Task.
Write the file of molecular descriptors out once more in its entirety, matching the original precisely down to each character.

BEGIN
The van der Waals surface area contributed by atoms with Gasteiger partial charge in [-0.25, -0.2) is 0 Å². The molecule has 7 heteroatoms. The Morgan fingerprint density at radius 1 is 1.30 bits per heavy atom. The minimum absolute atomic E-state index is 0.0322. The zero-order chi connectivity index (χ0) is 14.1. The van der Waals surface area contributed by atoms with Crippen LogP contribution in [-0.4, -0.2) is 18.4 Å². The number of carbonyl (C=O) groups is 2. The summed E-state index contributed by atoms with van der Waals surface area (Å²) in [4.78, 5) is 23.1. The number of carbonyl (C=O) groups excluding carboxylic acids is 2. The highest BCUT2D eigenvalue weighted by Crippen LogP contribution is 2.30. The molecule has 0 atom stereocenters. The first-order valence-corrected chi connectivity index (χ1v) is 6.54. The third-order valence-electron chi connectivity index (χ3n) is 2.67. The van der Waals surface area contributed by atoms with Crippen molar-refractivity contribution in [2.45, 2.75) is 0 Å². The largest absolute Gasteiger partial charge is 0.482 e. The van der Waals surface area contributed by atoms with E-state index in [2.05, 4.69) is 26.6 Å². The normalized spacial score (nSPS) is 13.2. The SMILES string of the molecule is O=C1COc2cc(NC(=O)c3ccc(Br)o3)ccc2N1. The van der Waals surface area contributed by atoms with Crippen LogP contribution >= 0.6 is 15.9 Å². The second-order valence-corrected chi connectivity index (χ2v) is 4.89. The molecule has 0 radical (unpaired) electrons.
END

The van der Waals surface area contributed by atoms with Gasteiger partial charge in [-0.25, -0.2) is 0 Å². The molecule has 7 heteroatoms. The Morgan fingerprint density at radius 1 is 1.30 bits per heavy atom. The minimum absolute atomic E-state index is 0.0322. The zero-order chi connectivity index (χ0) is 14.1. The van der Waals surface area contributed by atoms with Crippen LogP contribution in [-0.4, -0.2) is 18.4 Å². The number of carbonyl (C=O) groups is 2. The summed E-state index contributed by atoms with van der Waals surface area (Å²) in [4.78, 5) is 23.1. The number of carbonyl (C=O) groups excluding carboxylic acids is 2. The highest BCUT2D eigenvalue weighted by Crippen LogP contribution is 2.30. The molecule has 0 atom stereocenters. The first-order valence-corrected chi connectivity index (χ1v) is 6.54. The third-order valence-electron chi connectivity index (χ3n) is 2.67. The van der Waals surface area contributed by atoms with Crippen molar-refractivity contribution in [2.45, 2.75) is 0 Å². The largest absolute Gasteiger partial charge is 0.482 e. The van der Waals surface area contributed by atoms with E-state index in [2.05, 4.69) is 26.6 Å². The normalized spacial score (nSPS) is 13.2. The SMILES string of the molecule is O=C1COc2cc(NC(=O)c3ccc(Br)o3)ccc2N1. The van der Waals surface area contributed by atoms with Crippen LogP contribution >= 0.6 is 15.9 Å². The second-order valence-corrected chi connectivity index (χ2v) is 4.89. The molecule has 0 radical (unpaired) electrons.